I’ve always been better with clients who are in trouble.
Clients who need to change a situation in a hurry.
Do something drastic.
What I’m not very good at is maintaining the status quo.
Clients who are comfortable and don’t want to rock the boat.
I like to work with clients who’ve been spending a lot of money with another agency doing advertising that hasn’t worked.
Clients who now need to change things, fast.
What this gives them is the clarity of desperation.
They suddenly find there aren’t a dozen different jobs for the advertising to do.
There’s really only one job that’s absolutely essential.
Because of course, advertising can only ever do one job properly.
Then they’ve got the clarity of desperation.
I was talking to Robin Wight and John Hegarty about this.
Robin’s agency had just lost BMW after several decades.
And yet Robin’s agency had done the advertising that built BMW.
John’s agency had done the advertising that built Audi.
I was saying that the problem was both agencies had been great at building the brands.
Great when the client needed great advertising to change things.
But now the advertising had worked and the brands had been built.
Now the client doesn’t think he needs great advertising anymore.
Now he just needs maintenance advertising.
And maintenance advertising is a different job to building brands.
The advertising doesn’t have to work so hard.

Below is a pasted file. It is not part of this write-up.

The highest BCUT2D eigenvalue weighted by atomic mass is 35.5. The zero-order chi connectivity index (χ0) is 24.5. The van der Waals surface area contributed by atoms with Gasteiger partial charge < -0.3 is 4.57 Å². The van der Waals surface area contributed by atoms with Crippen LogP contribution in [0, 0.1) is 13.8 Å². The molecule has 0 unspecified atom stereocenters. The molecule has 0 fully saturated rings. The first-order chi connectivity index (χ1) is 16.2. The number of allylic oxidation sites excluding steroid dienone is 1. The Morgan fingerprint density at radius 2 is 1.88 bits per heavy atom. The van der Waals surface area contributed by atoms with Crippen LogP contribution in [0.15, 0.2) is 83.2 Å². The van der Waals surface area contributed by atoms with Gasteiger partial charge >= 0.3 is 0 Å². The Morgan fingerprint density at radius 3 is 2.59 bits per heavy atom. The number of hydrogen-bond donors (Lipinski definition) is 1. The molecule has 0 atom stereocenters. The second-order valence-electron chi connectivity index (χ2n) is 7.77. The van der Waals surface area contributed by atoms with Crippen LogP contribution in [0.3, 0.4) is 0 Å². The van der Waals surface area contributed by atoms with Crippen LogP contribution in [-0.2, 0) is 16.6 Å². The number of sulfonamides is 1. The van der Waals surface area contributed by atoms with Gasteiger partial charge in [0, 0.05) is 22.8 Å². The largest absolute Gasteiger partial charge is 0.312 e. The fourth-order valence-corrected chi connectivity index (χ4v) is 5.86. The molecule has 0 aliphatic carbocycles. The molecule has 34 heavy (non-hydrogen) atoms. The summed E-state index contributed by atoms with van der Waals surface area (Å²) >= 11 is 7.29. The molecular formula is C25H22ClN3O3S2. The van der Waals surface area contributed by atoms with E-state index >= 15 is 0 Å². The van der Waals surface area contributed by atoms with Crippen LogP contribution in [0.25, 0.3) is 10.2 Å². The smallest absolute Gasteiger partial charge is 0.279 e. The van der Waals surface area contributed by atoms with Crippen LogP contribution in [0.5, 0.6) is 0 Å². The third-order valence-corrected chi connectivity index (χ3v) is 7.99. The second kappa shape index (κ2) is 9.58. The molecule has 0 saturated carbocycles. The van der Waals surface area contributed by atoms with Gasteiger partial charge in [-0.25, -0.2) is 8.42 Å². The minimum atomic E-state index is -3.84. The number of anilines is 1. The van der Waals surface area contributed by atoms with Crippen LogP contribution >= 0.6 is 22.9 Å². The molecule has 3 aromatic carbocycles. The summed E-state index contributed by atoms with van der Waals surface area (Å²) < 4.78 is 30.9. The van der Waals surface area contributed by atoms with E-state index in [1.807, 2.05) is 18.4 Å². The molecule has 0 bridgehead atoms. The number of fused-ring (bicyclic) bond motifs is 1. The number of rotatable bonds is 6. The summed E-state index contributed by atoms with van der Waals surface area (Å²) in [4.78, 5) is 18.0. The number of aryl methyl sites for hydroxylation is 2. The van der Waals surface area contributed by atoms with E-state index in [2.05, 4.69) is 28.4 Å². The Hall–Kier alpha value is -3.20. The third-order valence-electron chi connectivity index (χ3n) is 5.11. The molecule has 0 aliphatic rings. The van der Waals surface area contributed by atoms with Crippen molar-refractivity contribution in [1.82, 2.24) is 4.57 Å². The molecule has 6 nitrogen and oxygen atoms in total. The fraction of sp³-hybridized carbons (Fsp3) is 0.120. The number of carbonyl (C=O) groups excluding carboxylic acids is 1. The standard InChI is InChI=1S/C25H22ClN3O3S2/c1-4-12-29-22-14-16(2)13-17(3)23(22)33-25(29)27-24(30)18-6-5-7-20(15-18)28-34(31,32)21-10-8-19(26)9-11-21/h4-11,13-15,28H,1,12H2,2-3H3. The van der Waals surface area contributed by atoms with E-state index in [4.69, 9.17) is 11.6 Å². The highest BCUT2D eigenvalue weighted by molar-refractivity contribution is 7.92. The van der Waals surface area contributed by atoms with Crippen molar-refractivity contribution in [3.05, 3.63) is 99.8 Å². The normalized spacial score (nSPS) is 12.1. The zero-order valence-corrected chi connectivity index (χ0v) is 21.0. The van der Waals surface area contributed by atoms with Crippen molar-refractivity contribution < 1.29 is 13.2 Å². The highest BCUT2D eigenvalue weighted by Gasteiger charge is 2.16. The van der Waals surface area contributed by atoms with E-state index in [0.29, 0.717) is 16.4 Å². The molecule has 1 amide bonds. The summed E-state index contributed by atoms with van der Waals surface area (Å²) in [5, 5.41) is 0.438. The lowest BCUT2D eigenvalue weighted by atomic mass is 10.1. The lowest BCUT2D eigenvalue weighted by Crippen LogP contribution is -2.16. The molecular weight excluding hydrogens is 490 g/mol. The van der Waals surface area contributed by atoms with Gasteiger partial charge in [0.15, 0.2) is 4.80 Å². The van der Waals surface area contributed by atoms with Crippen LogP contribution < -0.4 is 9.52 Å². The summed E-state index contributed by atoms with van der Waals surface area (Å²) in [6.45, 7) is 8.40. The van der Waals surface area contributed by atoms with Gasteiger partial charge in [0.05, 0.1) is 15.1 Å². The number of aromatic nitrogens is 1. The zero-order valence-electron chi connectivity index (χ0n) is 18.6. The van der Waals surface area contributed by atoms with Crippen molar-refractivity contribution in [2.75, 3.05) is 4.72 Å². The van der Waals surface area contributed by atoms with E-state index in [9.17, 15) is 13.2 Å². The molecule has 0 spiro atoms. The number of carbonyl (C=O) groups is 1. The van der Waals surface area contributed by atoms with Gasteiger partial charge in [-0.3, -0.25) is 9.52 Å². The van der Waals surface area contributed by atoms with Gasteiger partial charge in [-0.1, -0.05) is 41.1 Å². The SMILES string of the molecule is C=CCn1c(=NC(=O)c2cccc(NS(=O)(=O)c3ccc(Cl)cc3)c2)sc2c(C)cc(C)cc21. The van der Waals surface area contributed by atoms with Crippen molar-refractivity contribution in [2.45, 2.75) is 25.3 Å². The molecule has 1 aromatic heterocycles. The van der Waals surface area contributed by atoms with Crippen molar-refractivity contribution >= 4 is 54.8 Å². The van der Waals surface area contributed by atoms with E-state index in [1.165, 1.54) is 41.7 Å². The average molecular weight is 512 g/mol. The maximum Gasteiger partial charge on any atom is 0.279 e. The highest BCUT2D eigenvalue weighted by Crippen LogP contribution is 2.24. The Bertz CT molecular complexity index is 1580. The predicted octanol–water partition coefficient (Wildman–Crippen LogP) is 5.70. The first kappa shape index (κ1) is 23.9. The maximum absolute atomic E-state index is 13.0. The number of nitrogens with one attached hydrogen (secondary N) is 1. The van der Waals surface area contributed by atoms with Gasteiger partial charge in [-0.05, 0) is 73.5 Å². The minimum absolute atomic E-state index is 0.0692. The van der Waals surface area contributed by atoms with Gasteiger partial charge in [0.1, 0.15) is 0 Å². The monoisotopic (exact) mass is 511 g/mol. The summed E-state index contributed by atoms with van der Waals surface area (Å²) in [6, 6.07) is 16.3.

One pound doesn’t have to do the work of ten anymore.
You don’t need revolutionaries once the revolution is over.
That’s what Che Guevara found in Cuba.
After the revolution, he had nothing to do, no job.
So he let Fidel Castro take over the maintenance and went looking for another revolution in Latin America.
The same was true of Leon Trotsky.
Trotsky was the revolutionary and Lenin’s right hand man, the one who would obviously take over after the revolution.
But Trotsky wanted to keep the revolution going, not do maintenance.
So Stalin took over and Trotsky was ousted.
The same was true of General Patton: during the war he was the best, most aggressive tank general the Allies had.
But in peacetime there was no job for an aggressive tank general, so Patton was out and administrative men like Eisenhower ran things.
In 1940, Britain was about to fall to Germany and consequently had that clarity of desperation: Churchill’s single vision was victory.
As soon as victory was achieved, Churchill was replaced by Clement Attlee, who would do the mundane job of maintaining things.
Steve Jobs was essential to Apple: he built it.
But once it had been built he was seen as a loose cannon and ousted.
Until Apple collapsed, and regained the clarity of desperation.
And had to bring Steve Jobs back for another revolution.
Revolution is about the clarity of desperation, a single powerful vision.
Maintenance isn’t about that.
Maintenance is about doing lots of smaller things, keeping lots of people happy, politics, rather than simply getting a result.
Maintenance is process-driven, revolution is result-driven.
Maintenance dissipates energy and resources.
Desperation has a clarity that maintenance doesn’t have.
We all have to decide what we are: revolutionary or maintenance.